Jimmy Mubarak's Accession Troubled by Power Struggles

Egypt's presidential transition has been brought forward since Hosni Mubarak's mysterious ailment was diagnosed as untreatable by a Paris hospital, DEBKA-Net-Weekly's Middle East sources reveal.


Last month, debkafile disclosed that the Egyptian president had used talks with Nicolas Sarkozy in the French capital last month to disguise his admittance to a French military hospital for an unspecified complex surgical procedure unrelated to the back surgery he underwent in Germany in 2004.


Despite the complete news blackout, DEBKA-Net-Weekly's intelligence sources now confirm that Mubarak did indeed check into the hospital near Paris on July 22. But after preliminary tests, surgery was canceled and the next day he was on his way home to Cairo.


While his ailment remains unknown, our sources report that the transfer of power to the president's son and heir, Gemal (Jimmy) Mubarak began there and then.


This is a slow and agonizing process that will spread over several months. A Western source in Cairo familiar with the workings of the presidency estimates that the ruling National Democratic Party (NDP), run by Mubarak's loyal Secretary-General Safwat El-Sherif, will soon nominate the 42-year old Gemal for the presidency ahead of elections to be held as soon as mid-2010.


“The situation in Cairo is difficult”, says our source. For all of his 28 years in office since 1981, Mubarak has always run the show. He has never appointed a deputy president. Prime minister Ahmed Nazif (who has a reputation for honesty and a modern outlook – his name means “clean”) is an economics guru and never made a political, diplomatic, military or internal security decision. Even today, Mubarak handles all decision-making in person but because of his failing health, many issues go by the board.


NDP branches have been summoned to meetings in Cairo and other major Egyptian cities over the past week, our sources report, to get set for organizing a campaign that will guarantee Gemal Mubarak's election.


 


Jimmy's first obstacle: A reformist leader


 


Mubarak Jr. has drummed up on his own behalf the backing of the military, led by minister of defense Field Marshal Mohamed Hussein Tantawi. The intelligence services, headed by intelligence minister Omar Suleiman, have also swung behind him. The military elite were won over by the promise of a vice presidency.


According to the Egyptian constitution, when a president resigns or dies in office, the Speaker of Parliament holds power for an interim 60 days during which the factions must name their candidates for the presidency which are then endorsed by a parliamentary panel. The incumbent in both posts, Dr. Ahmed Fathi Sorour, is a close friend of the Mubaraks.


But Gemal still has a rocky path to travel before he can clinch the presidency.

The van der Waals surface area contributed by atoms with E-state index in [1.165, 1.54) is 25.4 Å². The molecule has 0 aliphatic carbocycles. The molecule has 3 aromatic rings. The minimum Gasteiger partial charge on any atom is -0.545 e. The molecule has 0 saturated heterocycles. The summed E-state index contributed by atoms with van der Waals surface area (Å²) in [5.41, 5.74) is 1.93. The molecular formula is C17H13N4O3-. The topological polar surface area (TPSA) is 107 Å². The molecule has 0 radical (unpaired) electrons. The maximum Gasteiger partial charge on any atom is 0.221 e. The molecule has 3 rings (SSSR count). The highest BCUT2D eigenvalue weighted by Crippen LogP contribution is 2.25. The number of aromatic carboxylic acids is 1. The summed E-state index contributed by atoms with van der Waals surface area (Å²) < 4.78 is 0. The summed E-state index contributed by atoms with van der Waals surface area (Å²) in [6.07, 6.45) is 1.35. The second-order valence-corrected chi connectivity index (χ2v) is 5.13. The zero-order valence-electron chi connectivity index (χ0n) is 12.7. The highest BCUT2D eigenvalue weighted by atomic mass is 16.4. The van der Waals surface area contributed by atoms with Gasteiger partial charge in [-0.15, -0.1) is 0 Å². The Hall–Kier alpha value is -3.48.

One major obstacle is the reformist campaigner Ayman Abd El Aziz Nour, 45, a former member of Parliament and chairman of the El Ghad party, which he established to promote a liberal democratic platform with a strong accent on human rights.


As El Ghad leader, Nour has campaigned vigorously for constitutional reform, calling for the president's powers to be curtailed and multiple candidates to be allowed to run for election. On Jan. 29, 2005, during an election year, he was stripped of his parliamentary immunity and arrested, an action that was criticized by world governments as a step back for Egyptian democracy.


Three months later, a group of US and European lawmakers obtained his release, whereupon Nour threw his hat in the ring for the presidency.


In the last elections in 2008, al Ghad netted 15 percent of the poll in the face of constant harassment by Mubarak's henchmen. Young Mubarak now fears that if Nour runs against him, he could end up with 25-30 percent of the vote and pose a strong challenge to the ruling party's grip on power.


 


Jimmy's second obstacle: The Muslim Brotherhood


 


His second obstacle is posed by the Egyptian Muslim Brotherhood whose young generation has been emboldened by Ayman Nour's success to seek an end to the status quo and go for the top slot.


The Brotherhood, which is Egypt's biggest party, had a deal with President Mubarak and the NDP which allotted them seats in parliament in return for an understanding to abstain from contesting the presidential election.


This status was an improvement on the two decades in which the Brotherhood was outlawed altogether. But as Hosni's powers decline, the young Brethren see their chance of upsetting the status quo and running their own candidate for president. Their demands have become more vociferous in recent weeks since the Brotherhood's veteran leader Muhammad Mahdi al-Aqef announced he was retiring from political life.


Given these obstacles to a smooth transition from father to son, DEBKA-Net-Weekly Middle East sources note that very few Western – or even seasoned Middle East observers – are prepared to look ahead and offer an educated assessment of Egypt and the region in the post-Hosni Mubarak era.


For now, they see the Land of the Nile entering a period of factional strife between Jimmy Mubarak's mainstream NDP, the reformist Ayman Nour's al-Ghad party and the Muslim bloc headed by the Muslim Brotherhood, which may yet contest the presidency with an Islamic candidate.


DEBKA-Net-Weekly's sources disclose that Gemal Mubarak is preparing to travel to Washington as early as next week to gain the Obama administration's support for his candidacy.

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